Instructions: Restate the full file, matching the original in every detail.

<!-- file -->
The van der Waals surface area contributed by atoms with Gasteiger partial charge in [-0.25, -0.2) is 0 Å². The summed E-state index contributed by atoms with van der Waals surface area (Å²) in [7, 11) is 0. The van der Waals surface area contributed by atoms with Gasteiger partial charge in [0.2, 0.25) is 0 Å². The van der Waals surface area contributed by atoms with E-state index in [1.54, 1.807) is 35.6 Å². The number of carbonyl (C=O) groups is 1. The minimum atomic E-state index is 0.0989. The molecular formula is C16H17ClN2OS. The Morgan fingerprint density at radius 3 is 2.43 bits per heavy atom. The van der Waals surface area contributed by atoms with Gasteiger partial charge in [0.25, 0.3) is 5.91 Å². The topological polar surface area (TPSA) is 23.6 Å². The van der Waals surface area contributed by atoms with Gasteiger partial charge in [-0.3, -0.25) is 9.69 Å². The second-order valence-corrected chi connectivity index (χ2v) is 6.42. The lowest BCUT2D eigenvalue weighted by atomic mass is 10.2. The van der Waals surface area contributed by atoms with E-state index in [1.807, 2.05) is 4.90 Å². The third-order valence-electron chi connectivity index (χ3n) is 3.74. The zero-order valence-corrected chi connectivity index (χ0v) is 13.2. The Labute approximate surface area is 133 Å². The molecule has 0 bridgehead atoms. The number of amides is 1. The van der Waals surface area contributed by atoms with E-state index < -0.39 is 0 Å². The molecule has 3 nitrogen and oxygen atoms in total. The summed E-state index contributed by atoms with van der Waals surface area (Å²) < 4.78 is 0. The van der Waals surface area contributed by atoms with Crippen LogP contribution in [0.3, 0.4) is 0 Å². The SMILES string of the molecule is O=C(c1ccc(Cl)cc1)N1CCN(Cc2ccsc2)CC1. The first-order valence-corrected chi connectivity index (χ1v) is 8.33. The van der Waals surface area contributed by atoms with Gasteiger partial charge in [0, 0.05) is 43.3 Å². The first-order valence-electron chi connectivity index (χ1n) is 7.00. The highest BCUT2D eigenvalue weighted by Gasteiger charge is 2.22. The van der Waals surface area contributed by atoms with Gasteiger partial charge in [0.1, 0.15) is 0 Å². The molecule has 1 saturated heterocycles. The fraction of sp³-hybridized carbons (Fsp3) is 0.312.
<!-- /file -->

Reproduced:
The van der Waals surface area contributed by atoms with Gasteiger partial charge in [-0.25, -0.2) is 0 Å². The summed E-state index contributed by atoms with van der Waals surface area (Å²) in [7, 11) is 0. The van der Waals surface area contributed by atoms with Gasteiger partial charge in [0.2, 0.25) is 0 Å². The van der Waals surface area contributed by atoms with E-state index in [1.54, 1.807) is 35.6 Å². The number of carbonyl (C=O) groups is 1. The minimum atomic E-state index is 0.0989. The molecular formula is C16H17ClN2OS. The Morgan fingerprint density at radius 3 is 2.43 bits per heavy atom. The van der Waals surface area contributed by atoms with Gasteiger partial charge in [0.25, 0.3) is 5.91 Å². The topological polar surface area (TPSA) is 23.6 Å². The van der Waals surface area contributed by atoms with Gasteiger partial charge in [-0.3, -0.25) is 9.69 Å². The second-order valence-corrected chi connectivity index (χ2v) is 6.42. The lowest BCUT2D eigenvalue weighted by atomic mass is 10.2. The van der Waals surface area contributed by atoms with E-state index in [1.807, 2.05) is 4.90 Å². The third-order valence-electron chi connectivity index (χ3n) is 3.74. The zero-order valence-corrected chi connectivity index (χ0v) is 13.2. The Labute approximate surface area is 133 Å². The molecule has 0 bridgehead atoms. The number of amides is 1. The van der Waals surface area contributed by atoms with E-state index < -0.39 is 0 Å². The molecule has 3 nitrogen and oxygen atoms in total. The summed E-state index contributed by atoms with van der Waals surface area (Å²) < 4.78 is 0. The van der Waals surface area contributed by atoms with Crippen LogP contribution in [0.3, 0.4) is 0 Å². The SMILES string of the molecule is O=C(c1ccc(Cl)cc1)N1CCN(Cc2ccsc2)CC1. The first-order valence-corrected chi connectivity index (χ1v) is 8.33. The van der Waals surface area contributed by atoms with Gasteiger partial charge in [0, 0.05) is 43.3 Å². The first-order valence-electron chi connectivity index (χ1n) is 7.00. The highest BCUT2D eigenvalue weighted by Gasteiger charge is 2.22. The van der Waals surface area contributed by atoms with Gasteiger partial charge in [0.1, 0.15) is 0 Å². The molecule has 1 saturated heterocycles. The fraction of sp³-hybridized carbons (Fsp3) is 0.312.